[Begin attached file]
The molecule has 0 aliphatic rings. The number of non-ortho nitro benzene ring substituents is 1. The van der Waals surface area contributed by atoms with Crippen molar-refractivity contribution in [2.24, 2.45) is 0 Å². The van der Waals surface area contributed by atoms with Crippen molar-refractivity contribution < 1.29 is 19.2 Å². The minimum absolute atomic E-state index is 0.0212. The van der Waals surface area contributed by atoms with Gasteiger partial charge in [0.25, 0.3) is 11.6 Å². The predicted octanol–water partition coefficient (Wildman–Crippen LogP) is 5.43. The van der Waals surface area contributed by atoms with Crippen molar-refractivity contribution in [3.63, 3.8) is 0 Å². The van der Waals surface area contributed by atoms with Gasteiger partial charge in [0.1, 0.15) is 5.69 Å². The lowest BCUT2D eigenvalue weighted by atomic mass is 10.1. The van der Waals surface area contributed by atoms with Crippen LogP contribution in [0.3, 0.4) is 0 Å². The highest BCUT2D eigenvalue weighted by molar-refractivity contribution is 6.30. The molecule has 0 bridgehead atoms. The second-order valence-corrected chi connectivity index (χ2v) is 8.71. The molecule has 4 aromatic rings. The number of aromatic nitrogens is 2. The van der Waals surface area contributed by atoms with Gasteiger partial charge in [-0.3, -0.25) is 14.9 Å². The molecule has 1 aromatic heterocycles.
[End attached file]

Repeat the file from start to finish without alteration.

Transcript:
The molecule has 0 aliphatic rings. The number of non-ortho nitro benzene ring substituents is 1. The van der Waals surface area contributed by atoms with Crippen molar-refractivity contribution in [2.24, 2.45) is 0 Å². The van der Waals surface area contributed by atoms with Crippen molar-refractivity contribution < 1.29 is 19.2 Å². The minimum absolute atomic E-state index is 0.0212. The van der Waals surface area contributed by atoms with Gasteiger partial charge in [0.25, 0.3) is 11.6 Å². The predicted octanol–water partition coefficient (Wildman–Crippen LogP) is 5.43. The van der Waals surface area contributed by atoms with Crippen molar-refractivity contribution in [3.63, 3.8) is 0 Å². The van der Waals surface area contributed by atoms with Gasteiger partial charge in [0.1, 0.15) is 5.69 Å². The lowest BCUT2D eigenvalue weighted by atomic mass is 10.1. The van der Waals surface area contributed by atoms with Crippen LogP contribution in [0.3, 0.4) is 0 Å². The highest BCUT2D eigenvalue weighted by molar-refractivity contribution is 6.30. The molecule has 0 bridgehead atoms. The second-order valence-corrected chi connectivity index (χ2v) is 8.71. The molecule has 4 aromatic rings. The number of aromatic nitrogens is 2. The van der Waals surface area contributed by atoms with Gasteiger partial charge in [-0.3, -0.25) is 14.9 Å². The molecule has 1 aromatic heterocycles.